How to Get Rid of Rats in the Attic
I built this website as a resource for people who want to get rid of a rat problem. I am a rodent control expert with 15 years of experience, and I am friends with hundreds of other rodent removal experts. This website provides practical
tips and resources for you to solve any problem you may have with a rat in your attic or building.
Why get rid of rats? Well, for starters, they spread diseases. Some people just don't like hearing noises in the attic at night. But they can also cause quite a bit of damage with their chewing
and with the feces they leave behind. But solving a rat problem is not simple! I'm going to outline your various options below, so that you can make an informed decision about how to solve your rat problem in your attic or home.
Option 1 - DO IT YOURSELF
If you want to get rid of rats in the attic, you need to follow a series of steps: |
STEP 1: Find out how rats are getting inside the building. This is absolutely crucial! Those rats are entering your home and attic somehow. You will NEVER
solve your rat problem unless you find ALL the entry points. Every single last one. One little failure, one missed spot, and you will have rats in your attic or
house forever. You must inspect the whole structure, from the ground up, including all portions of the roof, and the plumbing system. Check vents, eaves, roof joints,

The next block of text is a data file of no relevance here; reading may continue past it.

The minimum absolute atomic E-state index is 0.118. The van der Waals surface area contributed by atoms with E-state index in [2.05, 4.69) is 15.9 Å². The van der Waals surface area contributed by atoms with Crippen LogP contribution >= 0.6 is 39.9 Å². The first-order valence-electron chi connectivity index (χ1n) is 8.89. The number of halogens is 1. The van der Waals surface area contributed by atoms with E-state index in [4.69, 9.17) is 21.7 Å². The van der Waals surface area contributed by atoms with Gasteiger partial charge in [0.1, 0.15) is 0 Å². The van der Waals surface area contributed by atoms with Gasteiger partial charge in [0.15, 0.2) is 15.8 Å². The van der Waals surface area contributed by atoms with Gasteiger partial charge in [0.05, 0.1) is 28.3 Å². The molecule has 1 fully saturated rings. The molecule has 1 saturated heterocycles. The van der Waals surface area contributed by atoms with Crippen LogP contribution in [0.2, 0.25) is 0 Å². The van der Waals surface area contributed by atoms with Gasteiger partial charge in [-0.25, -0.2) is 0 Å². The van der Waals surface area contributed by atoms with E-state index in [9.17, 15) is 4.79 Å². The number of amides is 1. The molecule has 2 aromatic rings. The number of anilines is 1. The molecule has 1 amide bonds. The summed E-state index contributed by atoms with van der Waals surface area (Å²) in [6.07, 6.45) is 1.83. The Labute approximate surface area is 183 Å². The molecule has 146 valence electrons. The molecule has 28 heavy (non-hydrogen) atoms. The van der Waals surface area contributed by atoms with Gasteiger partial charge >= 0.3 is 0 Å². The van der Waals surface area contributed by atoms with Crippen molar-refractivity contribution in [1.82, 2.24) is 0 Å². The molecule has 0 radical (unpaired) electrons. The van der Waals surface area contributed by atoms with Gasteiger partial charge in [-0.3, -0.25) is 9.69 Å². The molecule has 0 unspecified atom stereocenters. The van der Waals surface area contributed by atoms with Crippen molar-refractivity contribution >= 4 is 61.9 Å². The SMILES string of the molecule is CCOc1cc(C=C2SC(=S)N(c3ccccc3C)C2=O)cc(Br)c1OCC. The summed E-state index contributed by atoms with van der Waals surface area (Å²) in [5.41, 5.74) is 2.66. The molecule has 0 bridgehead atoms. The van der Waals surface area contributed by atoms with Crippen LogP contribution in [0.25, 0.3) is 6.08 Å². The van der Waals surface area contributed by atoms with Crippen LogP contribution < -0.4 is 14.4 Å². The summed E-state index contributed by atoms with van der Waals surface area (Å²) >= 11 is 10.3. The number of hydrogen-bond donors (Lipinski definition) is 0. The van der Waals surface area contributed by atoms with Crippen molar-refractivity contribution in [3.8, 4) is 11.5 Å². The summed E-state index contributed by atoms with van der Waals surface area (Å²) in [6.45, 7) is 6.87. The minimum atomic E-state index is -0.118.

plumbing stacks, AC chases, the chimney, EVERYTHING. You must be completely thorough. An intimate knowledge of rat behavior and building architecture helps a great deal.
Know what signs to look for - brown staining and grease at entry points, gnawing, etc. Also, inspect in the attic, where you will see rat trails that will help you
identify entry points, and you'll spot rat damage that you'll want to fix, such as gnawed wires or pipes. Hearing sounds in the attic can also pinpoint areas of high
activity. This page will help explain the inspection process in more detail: Rat Inspection.
STEP 2: Seal up all the entry points. That's right, seal them up first, even if there are many rats currently inside the building. It's very important that you
do it this way. If you leave the entry holes open, and then begin trapping or excluding the rats, guess what? Open holes mean more and more rats will keep coming in, and the job
will never end. And here's another important point - the rats are much easier to trap once the exits have been sealed off. And if you intend to do an exclusion with a one-way
rat door, then you have to seal all entry/exit holes first. Read more about repairs on this page: Rat Repairs.
STEP 3: Trap and remove the rats. You have three options here. First, you can use the standard lethal snap traps. Second, you can use live cage traps. Third, you can install
a one-way funnel door exit on the primary rat entry/exit hole, if you have identified it. I have used all of these methods. I do care about being humane to all wildlife, but when it
comes to rats, which breed incredibly quickly and have a very short life span, and have good memories and gnawing abilities, I must say that I absolutely do use the lethal snap traps
in the attic. I have found this method is to be the most effective, and it's more humane than a slow, painful death by poisoning. Set the traps on the rodent runways, not haphazardly.